La Orilla Trail- Nature lovers enjoy walking this easy rated trail because they can stroll 3.5 miles through four different communities of plants. Begin on the east side of the San Elijo Lagoon Ecological Reserve where you can enter the head of the trail in the shady riparian woodlands. As you walk, jog or walk your dog, you will come upon marsh, chaparral, and coastal sage scrub. Many visitors will see deer at the creek beds, butterflies, wood peckers, and other small woodland creatures along the trails.

N. Rios Trails- These trails are located on the south side of the lagoon and are rated easy. This collection of trails head off in several different directions all with a moderate descent into woodlands and coastal sage scrub. There are views of the salt marsh from the trail head and just east is a one mile loop known as Gemma Parks Interpretive Trail. Pole Road is located to the west of the trailhead where you can find Isthmus, the migratory bird watching station, or continue to the lagoon inlet where you can use binoculars to view the endangered Ridgeway’s Rail that nest here.

Solana Hills Trail- This easy to moderate 1.4-mile trail has a steep descent that early morning runners enjoy. The trail is lined with beautiful wildflowers such as sage, everlasting, Monkeyflower, Yerba Santa, and gooseberry. The top of the trail provides views of the East Basin. A plant guide can be downloaded online that provides more information about the wildflowers that can be seen on the Solana Hills Botanical Loop of the trail.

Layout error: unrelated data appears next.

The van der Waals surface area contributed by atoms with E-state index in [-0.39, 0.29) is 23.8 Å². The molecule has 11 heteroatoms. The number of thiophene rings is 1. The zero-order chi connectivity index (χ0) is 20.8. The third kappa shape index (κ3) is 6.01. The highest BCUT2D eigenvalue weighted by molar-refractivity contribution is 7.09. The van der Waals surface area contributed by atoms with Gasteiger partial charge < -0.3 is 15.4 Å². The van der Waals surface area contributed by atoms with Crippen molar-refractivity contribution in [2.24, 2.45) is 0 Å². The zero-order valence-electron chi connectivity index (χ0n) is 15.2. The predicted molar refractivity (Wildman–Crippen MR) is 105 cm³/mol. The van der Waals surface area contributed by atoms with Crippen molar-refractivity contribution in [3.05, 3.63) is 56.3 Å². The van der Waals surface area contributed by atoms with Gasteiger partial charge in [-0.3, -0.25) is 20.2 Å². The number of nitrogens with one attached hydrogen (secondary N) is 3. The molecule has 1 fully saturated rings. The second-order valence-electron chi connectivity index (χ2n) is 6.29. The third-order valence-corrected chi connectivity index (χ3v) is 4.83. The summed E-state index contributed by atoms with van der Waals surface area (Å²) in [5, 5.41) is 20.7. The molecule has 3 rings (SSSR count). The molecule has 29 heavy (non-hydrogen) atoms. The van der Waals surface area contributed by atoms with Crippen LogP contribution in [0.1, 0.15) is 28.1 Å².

Santa Inez Trail- A quiet trail that is known for its abundance of wildflowers and grasses, the Santa Inez Trail is connected to the Dike Trail and is rated easy.

Santa Carina Trail- Less than a mile long and rated easy, the Santa Carina Trail traverses coastal sage brush on the south side of the Lagoon where visitors can view the freshwater marsh and chaparral communities.

Santa Helena Trail- just over a mile long, the Santa Helena Trail is an easy trail that runs through coastal sage brush and connects to the Stonebridge Mesa Trail to take hikers to the East Basin. The Stonebridge Mesa Trail is only open April through November due to winter flooding.

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4.Plan Your Visit

Plan Your Visit
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San Elijo Lagoon Nature Center

The San Elijo Lagoon Nature Center serves as the visitor’s center for the San Elijo Lagoon Ecological Reserve. This two-story center offers an outdoor observation deck on the second floor with views fo the San Elijo Lagoon. The museum inside features interactive exhibits covering the history and ecology of the lagoon. Visitors can meet animals up close and personal and access the Nature Center Loop Trail from here.